build a ‘welfare economics’ by extending the modern economic analysis to
address socio-economical development. In his concept of ‘welfare economics’,
labor movements and labor disputes were considered as constructive elements of
the economic society in the sense that they not only establish the consciousness
of the ‘right to live’ but also promote the social institutions. It was the
new version of ‘social policy’ in which ‘the society’ and not ‘the
state’ regained the autonomy of institutional development.
It is apparent that Fukuda wished to provide his
alternative to the Marxian economics by his ‘welfare economics’. However,
his ‘welfare economics’ had to remained as a mere torso by his rather early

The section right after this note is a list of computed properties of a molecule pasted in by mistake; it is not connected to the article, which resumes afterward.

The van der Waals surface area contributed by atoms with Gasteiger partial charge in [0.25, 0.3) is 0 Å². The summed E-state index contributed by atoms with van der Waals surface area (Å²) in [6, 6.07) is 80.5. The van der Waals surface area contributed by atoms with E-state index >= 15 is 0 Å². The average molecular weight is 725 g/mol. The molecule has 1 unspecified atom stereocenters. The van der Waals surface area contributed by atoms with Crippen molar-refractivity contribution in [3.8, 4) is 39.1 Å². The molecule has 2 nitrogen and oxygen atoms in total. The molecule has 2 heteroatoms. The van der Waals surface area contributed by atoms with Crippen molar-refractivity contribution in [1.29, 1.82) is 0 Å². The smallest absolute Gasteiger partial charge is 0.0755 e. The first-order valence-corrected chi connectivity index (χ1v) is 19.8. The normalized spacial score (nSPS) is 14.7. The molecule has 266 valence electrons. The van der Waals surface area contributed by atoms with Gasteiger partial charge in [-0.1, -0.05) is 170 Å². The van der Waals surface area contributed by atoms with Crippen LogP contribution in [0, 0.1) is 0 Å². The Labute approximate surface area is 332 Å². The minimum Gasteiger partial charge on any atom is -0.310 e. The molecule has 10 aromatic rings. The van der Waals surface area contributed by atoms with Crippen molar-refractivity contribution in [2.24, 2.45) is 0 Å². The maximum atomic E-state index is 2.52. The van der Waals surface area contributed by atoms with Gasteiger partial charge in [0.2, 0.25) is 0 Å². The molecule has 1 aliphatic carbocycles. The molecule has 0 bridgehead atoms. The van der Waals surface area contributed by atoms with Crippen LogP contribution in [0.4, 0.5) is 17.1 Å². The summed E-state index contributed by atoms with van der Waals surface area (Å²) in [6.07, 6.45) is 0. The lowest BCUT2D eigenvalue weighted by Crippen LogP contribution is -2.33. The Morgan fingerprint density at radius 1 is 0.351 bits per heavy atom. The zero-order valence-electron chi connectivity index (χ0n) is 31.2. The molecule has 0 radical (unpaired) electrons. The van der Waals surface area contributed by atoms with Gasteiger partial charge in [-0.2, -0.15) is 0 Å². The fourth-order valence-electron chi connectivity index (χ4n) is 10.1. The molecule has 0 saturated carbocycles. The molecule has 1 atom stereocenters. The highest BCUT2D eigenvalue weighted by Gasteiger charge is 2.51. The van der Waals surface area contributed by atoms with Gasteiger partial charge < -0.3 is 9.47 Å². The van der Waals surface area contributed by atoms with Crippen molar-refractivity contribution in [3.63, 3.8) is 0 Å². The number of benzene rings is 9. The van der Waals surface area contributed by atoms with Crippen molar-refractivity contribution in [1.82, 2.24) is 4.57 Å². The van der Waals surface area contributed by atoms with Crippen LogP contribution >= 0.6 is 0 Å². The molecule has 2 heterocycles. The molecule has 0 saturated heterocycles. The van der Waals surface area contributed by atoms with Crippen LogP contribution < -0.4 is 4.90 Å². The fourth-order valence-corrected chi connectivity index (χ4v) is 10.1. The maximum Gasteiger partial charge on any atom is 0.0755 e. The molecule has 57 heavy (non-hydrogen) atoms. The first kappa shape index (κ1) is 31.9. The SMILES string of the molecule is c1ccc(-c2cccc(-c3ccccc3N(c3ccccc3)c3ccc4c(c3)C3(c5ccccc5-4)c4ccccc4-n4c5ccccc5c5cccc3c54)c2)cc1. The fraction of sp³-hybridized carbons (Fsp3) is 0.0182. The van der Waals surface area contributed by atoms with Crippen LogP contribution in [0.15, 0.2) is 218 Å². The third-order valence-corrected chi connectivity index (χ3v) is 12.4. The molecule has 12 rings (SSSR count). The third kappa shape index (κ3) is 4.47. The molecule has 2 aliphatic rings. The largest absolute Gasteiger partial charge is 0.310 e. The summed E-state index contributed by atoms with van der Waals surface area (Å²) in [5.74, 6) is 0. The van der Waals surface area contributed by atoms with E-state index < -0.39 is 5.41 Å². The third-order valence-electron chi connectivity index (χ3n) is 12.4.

death. It was another Marx-critic, Takata Yasuma (1883-1972),
who paid effort to integrate social elements into economic theory. Takata was a
theoretical economist who was rather remote from real policy issues. He was one
of the first economists who introduced the system of general equilibrium in
Japan as the framework of economic theory. However, as an exceptional economist
who started his academic career as a theoretical sociologist, he was not content
in refining economic theory by merely a mathematical system of equations. We can
read Takata’s ‘power theory of economics’ as an attempt to establish a
‘social economics’, which could cope with social development that was
accompanied to the industrialization.
As a sociologist, Takata had already established his